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Pinkwashing has Lori van Dam ’86 seeing red.

“I was getting my car serviced,” says the CEO of Susan G. Komen New England, “and they were selling pink keychains and pink air fresheners—and none of the proceeds were going anywhere except into the pockets of people who made them.”

It’s an unfortunate side effect of a cause being so closely connected to a color—an idea pioneered by Komen founder Nancy Brinker to unify the organization and pay tribute to her late sister, Susan Komen, whose favorite color was pink.

“For a long time, people talked about pink and its association with breast cancer as being about awareness—taking breast cancer out of the shadows and saying it’s something we can actually talk about,” says van Dam.

But awareness isn’t enough, she adds: Even with pink’s saturation—especially during Breast Cancer Awareness Month (which Komen hopes to rebrand as “Breast Cancer Action Month”)—44,000 people die of breast cancer annually in the U.S., with one in eight women diagnosed in her lifetime.

Which is why Komen launched “More than Pink,” with a goal of halving the nation’s breast cancer mortality rate by 2026. On the local level, affiliates are working to increase access to care and reduce disparities in outcomes for women of color.

For many patients and survivors, pink symbolizes hope, community, and support—but it’s important for pink to mean more than green.

“You can buy all manner of pink items that don’t advance the cause,” van Dam says. “The only time pink upsets me is when it’s on socks that don’t go anywhere.” —ES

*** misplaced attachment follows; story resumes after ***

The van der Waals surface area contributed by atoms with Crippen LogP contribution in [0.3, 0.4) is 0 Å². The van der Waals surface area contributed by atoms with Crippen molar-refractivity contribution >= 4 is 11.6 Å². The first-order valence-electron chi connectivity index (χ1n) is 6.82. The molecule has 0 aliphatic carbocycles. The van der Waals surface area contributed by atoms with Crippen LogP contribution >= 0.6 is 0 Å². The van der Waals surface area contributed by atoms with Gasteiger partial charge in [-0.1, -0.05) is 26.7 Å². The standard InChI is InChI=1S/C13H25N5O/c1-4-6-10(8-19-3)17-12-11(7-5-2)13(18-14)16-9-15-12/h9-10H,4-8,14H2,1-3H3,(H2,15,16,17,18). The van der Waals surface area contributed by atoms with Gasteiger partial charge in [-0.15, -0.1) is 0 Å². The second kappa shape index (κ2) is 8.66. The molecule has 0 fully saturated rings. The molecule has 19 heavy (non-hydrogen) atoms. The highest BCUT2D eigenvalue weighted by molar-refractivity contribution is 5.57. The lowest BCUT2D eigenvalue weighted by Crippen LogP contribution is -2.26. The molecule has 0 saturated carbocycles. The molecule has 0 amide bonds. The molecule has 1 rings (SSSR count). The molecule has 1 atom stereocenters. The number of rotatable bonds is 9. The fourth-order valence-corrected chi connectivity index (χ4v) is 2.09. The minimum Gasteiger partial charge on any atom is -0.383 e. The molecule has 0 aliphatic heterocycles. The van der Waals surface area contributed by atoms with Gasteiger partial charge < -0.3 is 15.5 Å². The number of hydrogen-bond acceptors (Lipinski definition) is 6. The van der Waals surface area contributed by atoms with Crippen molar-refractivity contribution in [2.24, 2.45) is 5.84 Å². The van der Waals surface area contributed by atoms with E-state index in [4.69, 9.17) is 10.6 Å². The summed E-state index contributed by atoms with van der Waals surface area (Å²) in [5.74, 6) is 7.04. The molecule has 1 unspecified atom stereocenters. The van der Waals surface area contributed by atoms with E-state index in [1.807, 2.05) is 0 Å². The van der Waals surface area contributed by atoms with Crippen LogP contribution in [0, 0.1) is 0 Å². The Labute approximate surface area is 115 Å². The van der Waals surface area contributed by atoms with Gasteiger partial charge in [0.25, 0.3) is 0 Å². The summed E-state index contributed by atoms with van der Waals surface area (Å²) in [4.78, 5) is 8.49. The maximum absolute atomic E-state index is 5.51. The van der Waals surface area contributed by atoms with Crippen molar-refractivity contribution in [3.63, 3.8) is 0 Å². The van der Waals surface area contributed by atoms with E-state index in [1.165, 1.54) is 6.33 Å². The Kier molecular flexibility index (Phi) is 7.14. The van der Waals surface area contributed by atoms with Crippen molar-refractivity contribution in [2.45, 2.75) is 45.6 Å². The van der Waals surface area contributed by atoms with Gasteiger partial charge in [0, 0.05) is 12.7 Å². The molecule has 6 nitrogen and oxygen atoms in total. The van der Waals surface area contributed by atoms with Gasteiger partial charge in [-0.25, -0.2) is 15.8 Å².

“The importance of color varied a lot between different punk scenes,” says George Hurchalla ’88, the author of Going Underground: American Punk 1979–1989, who came of musical age in the torn-and-tattered hardcore era of the 1980s. “The initial New York scene was more about black, like the Ramones and their leather jackets. But the early ’70s glam-era influence in London was what gave us the notion of vibrant color in punk.”

Notably pink, he says, which was featured prominently on the covers of three all-time classic British punk albums.

“The Sex Pistols’ epic Never Mind the Bollocks had the band’s name outlined in pink on a yellow cover,” Hurchalla notes. “The legendary Pink Flag was the first album of the band Wire. And on the cover of the Damned’s classic third album, Machine Gun Etiquette, guitarist Captain Sensible is wearing a ludicrous pink feathered top over yellow feathered pants.

“Pink was the complete antithesis of a ‘rock ’n’ roll’ color, which punk was trying to shake up,” he adds. “It was vibrant, it was gender-bending, and for all these reasons, it upset people—mainly men—a lot.” —ES

Color and Cataracts

Before I had cataract surgery, I sought out several friends who’d had the procedure done. One or two mentioned that before surgery, their vision had become foggy, as though they were looking through a yellow filter. Afterward, colors just popped.

I thought I was seeing colors just fine—was I in for a surprise! I had the procedure done in both eyes, about a week apart, and was amazed at how color perception in the “new” eye was so much more intense than the remaining “bad” eye. It was easy to compare during that intervening week, and I kept covering one eye and then the other to see the difference, not really believing it. Colors definitely were more brilliant—especially in the dark-pink, magenta, and yellow ranges.

There were some amusing side effects: Soon after the surgeries, I discovered that some outfits I had assembled for their matching colors no longer really matched. And sometimes at stores, when I see pants and tops labeled with the same color, the items look a little off, particularly when the fabric is different.

I have read that people can perceive the same color differently. So, is my new vision the real deal? What is “real”?